As accounting principles became more sophisticated and numerous, the courts both in Ireland and in the UK made it clear that whereas they would take account of generally accepted accounting principles in considering how income was to be computed, they did not consider that those accounting principles determined the matter. The courts reserved to themselves the right to determine and apply “correct principles of accounting” which could differ from the generally accepted accounting principles of any particular period.

“Correct principles of accounting” generally required that income be realised before it could be taken into account in computing tax. Thus it was not permissible to include unrealised increases in market value in the valuation of closing trading stock, in computing a tax liability. Accounting standards, particularly in more recent times, have had less difficulty with that concept.

Courts versus Accountants
There have been numerous cases in which the courts determined trading income otherwise than in accordance with the income computed in accounts. The Irish courts in the Mac Giolla Riogh case denied a deduction for a write down in income bearing securities held on revenue account, where accounting principles did recognise an expense. Two other cases stand out. One is an Irish case involving PJ Carroll & Company and the other is a UK case, Gallagher v Jones.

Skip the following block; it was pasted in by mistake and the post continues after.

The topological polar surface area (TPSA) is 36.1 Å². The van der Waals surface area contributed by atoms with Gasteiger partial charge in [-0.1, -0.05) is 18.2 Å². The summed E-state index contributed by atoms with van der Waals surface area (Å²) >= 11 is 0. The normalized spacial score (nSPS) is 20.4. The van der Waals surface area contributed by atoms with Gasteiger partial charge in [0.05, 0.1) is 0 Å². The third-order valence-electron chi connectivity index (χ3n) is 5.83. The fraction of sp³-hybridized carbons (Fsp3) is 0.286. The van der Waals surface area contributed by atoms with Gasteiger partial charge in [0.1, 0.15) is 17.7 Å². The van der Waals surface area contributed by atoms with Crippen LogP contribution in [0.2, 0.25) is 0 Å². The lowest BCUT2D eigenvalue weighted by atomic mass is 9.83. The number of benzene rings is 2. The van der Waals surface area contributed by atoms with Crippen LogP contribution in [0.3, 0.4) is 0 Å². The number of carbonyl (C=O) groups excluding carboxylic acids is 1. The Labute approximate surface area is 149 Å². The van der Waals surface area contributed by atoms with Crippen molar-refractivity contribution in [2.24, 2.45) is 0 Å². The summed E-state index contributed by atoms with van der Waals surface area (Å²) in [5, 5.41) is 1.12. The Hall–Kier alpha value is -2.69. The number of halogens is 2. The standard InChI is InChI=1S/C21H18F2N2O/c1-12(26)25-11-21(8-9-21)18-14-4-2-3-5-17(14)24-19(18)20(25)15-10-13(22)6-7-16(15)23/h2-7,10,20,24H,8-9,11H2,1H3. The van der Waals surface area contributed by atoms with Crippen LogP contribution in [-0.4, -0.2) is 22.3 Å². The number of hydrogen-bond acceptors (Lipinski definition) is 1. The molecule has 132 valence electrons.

In the Carrolls case the taxpayer company had prepared its accounts in accordance with current cost accounting. This was the approved method at the time for accounting for inflation, which was then in double digits. No one disputed that their accounts were prepared in accordance with generally accepted accounting principles.

The Irish courts rejected the principles on which the accounts had been prepared as being appropriate to compute taxable profits. The courts did not permit the revaluation of closing stock to reflect unrealised increases in market value, nor did they permit a deduction for the cost of goods sold to reflect adjustments to bring the historic costs in line with the impact of inflation between the time of purchase and the time of sale. In other words, the courts rejected any attempt to tax unrealised profits or increases in value, and rejected any claim for deductions for an expense not actually incurred, but notional in nature.